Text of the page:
Although medical marijuana has been legal in Luxembourg since 2018, officials had announced plans in 2019 to legalize cannabis for adult use within two years.
By Jelena Martinovic
Adult Luxembourgers will soon be allowed to cultivate cannabis for private consumption, The Guardian reports.
Friday’s announcement by Luxembourg’s government addresses fundamental changes in the country’s approach to recreational cannabis use.
The new bill will allow people aged 18 and above to legally grow up to four cannabis plants per household for personal use.
The legislation also permits trade-in seeds, with no limit on quantity or levels of tetrahydrocannabinol (THC).
In addition to importing seeds, they will be available in stores and online under the new legislation, which also foresees the domestic production of cannabis seeds for commercial purposes. However, plans for a national production chain and state-regulated distribution are currently on hold due to COVID-19 restrictions.
As such, public consumption and transport of cannabis and cannabis products as well as trade-in cannabis products, other than seeds, remain prohibited.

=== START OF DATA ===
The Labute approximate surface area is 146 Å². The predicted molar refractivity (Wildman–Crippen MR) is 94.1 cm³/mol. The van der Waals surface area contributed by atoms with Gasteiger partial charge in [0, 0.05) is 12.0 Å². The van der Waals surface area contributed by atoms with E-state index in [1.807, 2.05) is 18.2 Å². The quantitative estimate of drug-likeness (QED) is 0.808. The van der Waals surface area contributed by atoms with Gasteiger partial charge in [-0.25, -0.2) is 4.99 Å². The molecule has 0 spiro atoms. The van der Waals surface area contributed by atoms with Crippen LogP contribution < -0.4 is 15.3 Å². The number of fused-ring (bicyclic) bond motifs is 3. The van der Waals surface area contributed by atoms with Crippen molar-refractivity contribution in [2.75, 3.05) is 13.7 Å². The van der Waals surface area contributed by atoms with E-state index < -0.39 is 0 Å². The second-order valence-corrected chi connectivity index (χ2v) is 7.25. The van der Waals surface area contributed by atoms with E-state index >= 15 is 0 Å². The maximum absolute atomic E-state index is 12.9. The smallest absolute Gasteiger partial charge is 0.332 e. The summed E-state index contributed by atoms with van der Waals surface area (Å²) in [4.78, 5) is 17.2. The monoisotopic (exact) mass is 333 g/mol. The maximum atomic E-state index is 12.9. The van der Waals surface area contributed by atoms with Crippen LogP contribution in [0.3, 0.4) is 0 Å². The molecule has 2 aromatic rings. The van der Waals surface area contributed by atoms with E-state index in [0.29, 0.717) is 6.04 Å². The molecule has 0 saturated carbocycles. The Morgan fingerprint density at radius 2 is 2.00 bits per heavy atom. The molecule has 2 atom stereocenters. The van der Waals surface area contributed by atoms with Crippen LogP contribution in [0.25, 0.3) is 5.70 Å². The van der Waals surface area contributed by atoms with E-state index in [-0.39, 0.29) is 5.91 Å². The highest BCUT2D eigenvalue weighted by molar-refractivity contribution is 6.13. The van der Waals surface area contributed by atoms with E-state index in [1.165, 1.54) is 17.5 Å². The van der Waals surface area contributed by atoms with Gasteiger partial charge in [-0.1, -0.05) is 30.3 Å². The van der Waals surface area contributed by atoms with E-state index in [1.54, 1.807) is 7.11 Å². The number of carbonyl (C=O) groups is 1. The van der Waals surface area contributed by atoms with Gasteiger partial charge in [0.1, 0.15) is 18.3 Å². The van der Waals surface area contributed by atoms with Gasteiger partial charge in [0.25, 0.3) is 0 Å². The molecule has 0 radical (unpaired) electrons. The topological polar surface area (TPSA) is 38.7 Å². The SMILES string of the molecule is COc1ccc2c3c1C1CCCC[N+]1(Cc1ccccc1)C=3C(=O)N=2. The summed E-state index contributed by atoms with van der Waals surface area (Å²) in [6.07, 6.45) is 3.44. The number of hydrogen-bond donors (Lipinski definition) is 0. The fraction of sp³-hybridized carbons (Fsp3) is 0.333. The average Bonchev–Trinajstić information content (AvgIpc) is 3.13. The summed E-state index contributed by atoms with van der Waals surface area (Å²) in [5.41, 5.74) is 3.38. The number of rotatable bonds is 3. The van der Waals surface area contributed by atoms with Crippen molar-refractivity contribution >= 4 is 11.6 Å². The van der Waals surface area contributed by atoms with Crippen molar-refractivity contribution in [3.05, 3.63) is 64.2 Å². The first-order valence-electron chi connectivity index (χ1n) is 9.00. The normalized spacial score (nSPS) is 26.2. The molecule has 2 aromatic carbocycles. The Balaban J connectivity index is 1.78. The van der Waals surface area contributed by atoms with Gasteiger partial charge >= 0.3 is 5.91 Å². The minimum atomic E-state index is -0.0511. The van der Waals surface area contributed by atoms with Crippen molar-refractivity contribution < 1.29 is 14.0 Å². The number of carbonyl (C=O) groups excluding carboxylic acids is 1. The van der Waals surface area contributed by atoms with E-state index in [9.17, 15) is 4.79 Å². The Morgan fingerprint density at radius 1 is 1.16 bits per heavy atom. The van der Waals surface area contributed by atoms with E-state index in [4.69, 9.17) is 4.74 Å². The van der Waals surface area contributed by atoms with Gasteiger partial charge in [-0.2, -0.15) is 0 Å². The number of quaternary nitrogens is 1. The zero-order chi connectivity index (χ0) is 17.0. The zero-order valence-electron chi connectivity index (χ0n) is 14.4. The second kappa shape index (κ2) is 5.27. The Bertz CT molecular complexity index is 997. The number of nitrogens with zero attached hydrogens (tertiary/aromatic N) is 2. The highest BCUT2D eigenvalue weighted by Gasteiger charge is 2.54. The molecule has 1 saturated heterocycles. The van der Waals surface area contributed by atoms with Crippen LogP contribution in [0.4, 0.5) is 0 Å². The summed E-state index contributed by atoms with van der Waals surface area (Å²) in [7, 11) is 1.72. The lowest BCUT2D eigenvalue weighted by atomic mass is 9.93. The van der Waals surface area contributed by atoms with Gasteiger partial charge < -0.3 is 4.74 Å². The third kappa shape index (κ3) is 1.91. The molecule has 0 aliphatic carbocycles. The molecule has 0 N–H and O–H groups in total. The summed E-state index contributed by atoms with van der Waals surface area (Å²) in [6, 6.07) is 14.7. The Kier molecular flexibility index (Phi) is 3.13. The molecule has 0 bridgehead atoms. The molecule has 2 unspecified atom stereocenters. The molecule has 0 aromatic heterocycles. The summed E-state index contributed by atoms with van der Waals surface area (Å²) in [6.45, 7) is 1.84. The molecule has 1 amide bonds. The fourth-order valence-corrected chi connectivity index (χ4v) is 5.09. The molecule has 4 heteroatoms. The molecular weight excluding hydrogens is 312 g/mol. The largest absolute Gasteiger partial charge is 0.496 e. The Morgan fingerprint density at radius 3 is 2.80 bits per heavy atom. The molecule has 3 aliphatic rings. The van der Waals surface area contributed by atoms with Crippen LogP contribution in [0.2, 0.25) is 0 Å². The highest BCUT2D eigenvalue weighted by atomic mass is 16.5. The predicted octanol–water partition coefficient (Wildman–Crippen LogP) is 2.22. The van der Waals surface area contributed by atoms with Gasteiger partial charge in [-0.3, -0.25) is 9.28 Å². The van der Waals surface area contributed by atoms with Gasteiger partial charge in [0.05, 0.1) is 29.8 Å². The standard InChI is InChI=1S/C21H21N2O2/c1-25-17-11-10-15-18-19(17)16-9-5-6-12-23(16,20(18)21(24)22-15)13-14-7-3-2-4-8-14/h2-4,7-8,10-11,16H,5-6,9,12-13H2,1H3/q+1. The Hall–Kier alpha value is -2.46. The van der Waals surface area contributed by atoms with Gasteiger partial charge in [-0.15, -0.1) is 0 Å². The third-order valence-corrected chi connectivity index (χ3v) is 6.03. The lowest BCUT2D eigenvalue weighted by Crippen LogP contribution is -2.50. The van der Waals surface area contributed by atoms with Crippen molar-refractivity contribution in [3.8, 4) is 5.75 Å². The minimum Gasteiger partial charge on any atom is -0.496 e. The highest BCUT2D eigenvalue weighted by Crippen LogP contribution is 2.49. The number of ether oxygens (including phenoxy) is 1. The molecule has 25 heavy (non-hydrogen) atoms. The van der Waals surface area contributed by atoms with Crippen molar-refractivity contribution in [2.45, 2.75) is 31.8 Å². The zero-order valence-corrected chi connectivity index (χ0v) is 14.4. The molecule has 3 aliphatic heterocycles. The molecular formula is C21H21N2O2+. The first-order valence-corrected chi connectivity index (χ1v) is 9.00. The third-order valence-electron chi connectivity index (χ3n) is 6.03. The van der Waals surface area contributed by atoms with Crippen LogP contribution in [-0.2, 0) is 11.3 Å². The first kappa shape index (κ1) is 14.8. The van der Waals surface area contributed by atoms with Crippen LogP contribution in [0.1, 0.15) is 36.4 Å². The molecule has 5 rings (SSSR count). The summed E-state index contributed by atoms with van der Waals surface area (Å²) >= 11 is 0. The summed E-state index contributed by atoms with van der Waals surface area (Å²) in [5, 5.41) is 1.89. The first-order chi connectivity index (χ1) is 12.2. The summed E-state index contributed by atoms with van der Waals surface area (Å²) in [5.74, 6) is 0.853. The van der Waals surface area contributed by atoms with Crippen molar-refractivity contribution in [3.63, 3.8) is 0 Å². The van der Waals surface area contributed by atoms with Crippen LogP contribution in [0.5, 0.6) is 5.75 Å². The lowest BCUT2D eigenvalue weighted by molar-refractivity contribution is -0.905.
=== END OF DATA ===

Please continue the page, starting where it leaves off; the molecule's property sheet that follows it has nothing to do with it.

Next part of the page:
In addition, the consumption and transport of quantities of up to 3 grams will be classified as a misdemeanor instead of a criminal offense.
Although medical marijuana has been legal in Luxembourg since 2018, officials had announced plans in 2019 to legalize cannabis for adult use within two years. The latest breakthrough follows lawmakers’ adoption of a motion in May that called for the development of legal cannabis regulations. A Bill Designed To Keep Potential Consumers Away From Illegal Market Justice minister Sam Tamson called the changes regarding domestic production and consumption the first step toward full legalization of the plant.
“We thought we had to act, we have an issue with drugs, and cannabis is the drug that is most used and is a large part of the illegal market,” Tamson said.
Luxembourgers who plan to grow cannabis will be allowed to do so at their place of residence, indoors or outdoors, on a balcony, terrace or garden.
“We want to start by allowing people to grow it at home,” Tamson continued. “The idea is that a consumer is not in an illegal situation if he consumes cannabis and that we don’t support the whole illegal chain from production to transportation to selling where there is a lot of misery attached. We want to do everything we can to get more and more away from the illegal black market.”
Currently, there are no fully legal adult-use cannabis countries in Europe. Luxembourg is poised to become the first on the Old Continent to legalize growing and using cannabis.
This article originally appeared on Benzinga and has been reposted with permission.
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